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that it has no sort of concern with moral truths, with the subsidiary enforcement and exaltation of practical morality, it is difficult to understand the reason or justness of so arbitrary a law. Poesy, as its original name implies, is, indeed, par excellence, the art of creation and invention. In the larger, and in the best interpretation, however, it means the best thoughts in the best language;' and, according to this modern definition, truth, no less than imagination, must necessarily be of the essence of its highest forms.
The poet, in the exercise of his highest function, is the prophet of his time, and, indeed, of all times: not, in the vulgar sense, predictive, but (if the word may be so used) predicative—not an oracle-monger or a diviner of dreams, but a preacher of truth. It is in this exalted sense that the best poets of modern times a Shakespeare, a Cowper, and a Shelley—-claim so unapproachable a position in comparison with the purely intellectual master-spirits of the old world.*
A very considerable proportion of the world will scarcely even listen to truth unless it be presented to them, as it were by surprise, in the insinuating disguise of fable and fiction. So with poetry, with this difference, that, instead of allegorical insinuation which, after all, must often fail of its mark, a truth in poetry should arise directly and naturally, though incidentally, from the particular subject of the poet, as, notably, in
* An exception may possibly be made in favour of Euripides, who, in some of his works, seems to be conscious of something of the prophetic spirit.
those truly didactic poems, The Seasons and The Task. Tasso has reminded us that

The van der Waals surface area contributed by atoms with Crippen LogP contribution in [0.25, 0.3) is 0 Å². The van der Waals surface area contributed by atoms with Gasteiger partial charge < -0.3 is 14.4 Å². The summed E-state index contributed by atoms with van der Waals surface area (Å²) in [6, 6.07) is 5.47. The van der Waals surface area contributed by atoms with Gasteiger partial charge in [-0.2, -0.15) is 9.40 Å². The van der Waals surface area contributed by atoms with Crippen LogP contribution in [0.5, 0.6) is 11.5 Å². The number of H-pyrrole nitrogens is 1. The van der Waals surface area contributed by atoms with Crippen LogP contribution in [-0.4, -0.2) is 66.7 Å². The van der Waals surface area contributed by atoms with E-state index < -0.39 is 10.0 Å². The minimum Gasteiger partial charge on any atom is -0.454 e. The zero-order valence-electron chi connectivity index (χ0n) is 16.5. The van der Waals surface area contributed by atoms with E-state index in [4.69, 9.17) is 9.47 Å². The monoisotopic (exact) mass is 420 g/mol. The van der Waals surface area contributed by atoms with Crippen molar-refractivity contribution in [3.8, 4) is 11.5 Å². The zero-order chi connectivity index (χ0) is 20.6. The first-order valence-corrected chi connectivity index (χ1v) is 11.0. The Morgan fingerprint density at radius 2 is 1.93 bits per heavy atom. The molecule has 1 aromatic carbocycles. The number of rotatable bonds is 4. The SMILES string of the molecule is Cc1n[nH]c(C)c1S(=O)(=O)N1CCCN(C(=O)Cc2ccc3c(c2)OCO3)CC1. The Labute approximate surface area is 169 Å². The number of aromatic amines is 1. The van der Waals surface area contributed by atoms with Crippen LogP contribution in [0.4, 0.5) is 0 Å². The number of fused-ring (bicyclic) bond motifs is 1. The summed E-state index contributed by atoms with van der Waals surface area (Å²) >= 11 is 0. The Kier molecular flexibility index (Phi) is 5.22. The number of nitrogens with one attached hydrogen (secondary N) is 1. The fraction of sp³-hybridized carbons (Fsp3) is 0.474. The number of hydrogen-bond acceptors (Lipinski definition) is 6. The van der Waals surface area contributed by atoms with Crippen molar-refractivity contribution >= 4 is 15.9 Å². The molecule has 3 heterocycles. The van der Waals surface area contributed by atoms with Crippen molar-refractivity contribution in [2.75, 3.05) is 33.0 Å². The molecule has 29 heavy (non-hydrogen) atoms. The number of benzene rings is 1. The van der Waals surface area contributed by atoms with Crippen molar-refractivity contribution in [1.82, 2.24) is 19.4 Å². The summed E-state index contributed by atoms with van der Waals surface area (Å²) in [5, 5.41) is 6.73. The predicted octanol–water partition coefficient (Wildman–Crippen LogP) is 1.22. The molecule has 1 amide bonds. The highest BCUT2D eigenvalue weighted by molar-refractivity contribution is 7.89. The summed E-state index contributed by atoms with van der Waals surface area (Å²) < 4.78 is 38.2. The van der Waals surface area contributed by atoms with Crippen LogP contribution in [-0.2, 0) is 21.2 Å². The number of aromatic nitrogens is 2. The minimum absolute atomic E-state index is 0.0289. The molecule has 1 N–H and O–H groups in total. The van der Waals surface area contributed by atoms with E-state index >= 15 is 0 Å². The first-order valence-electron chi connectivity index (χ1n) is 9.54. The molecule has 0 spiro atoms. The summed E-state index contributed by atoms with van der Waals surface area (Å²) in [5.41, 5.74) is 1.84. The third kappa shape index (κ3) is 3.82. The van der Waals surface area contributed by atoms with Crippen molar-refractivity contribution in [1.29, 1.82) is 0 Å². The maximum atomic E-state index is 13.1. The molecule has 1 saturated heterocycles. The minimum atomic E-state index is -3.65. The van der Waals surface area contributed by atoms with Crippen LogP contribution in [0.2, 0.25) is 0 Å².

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It is their clear consciousness and recognition of the moral principle which makes every reader of true taste and sensibility prefer the style of Thomson, or Cowper, or Shelley, in their different manners, to the mechanical excellence of Pope, or even to the exquisite but somewhat artificial charms of Byron. In prose fiction, it is this moral purpose which, in actual interest and value, raises the real style of Dickens above the romantic school of Scott; the school of nature and feeling above that of mere art and sentiment.
These remarks may serve at once to explain the principle of the present selection, and as a reason for an addition to the already somewhat extensive catalogue of manuals of English poetry. While, in the first place, it has been attempted to present to the reader all that is most beautiful and sublime in the region of pure poetic fancy, it has also been a principal object to collect, as far as possible, all that is most true and valuable in thought. If for music and melody, of the very essence in fact of their languages, the poetry of old Hellas and of modern Italy, of Homer, Sophokles,
Pindar, Anakreon, of Dante, Ariosto, Tasso, Petrarca, may claim a just pre-eminence; for vigour of thought and expression, for reason and morality, the best English poetry stands alone and unrivalled by that of any age or country. The Anthologia Anglica has been compiled, it may be hardly necessary to add, with special reference to that very numerous class of readers who have not the leisure to search out for themselves the most beautiful and most valuable of the flowers often almost concealed by the very luxuriance of the surrounding vegetation, in the garden of English poetry. If it may prove the humble means of attracting the attention of any to some hitherto overlooked poetic beauties, its object will have been sufficiently accomplished.
The brief notices prefixed to each poet pretend to nothing more than to be epitomes of the principal facts in his literary history, and to serve as some sort of guide to his best productions.
The spelling of Spenser has been modernised in every case except where the occasional exigency of his verse requires the retention of the old orthography, which, to ordinary readers at least, must appear strange or even grotesque. In conclusion, for the permission to use the copyright poems my acknowledgments are due to the courtesy of the respective proprietors.
Animals, The Lower, and Man.
Dirges . . . . .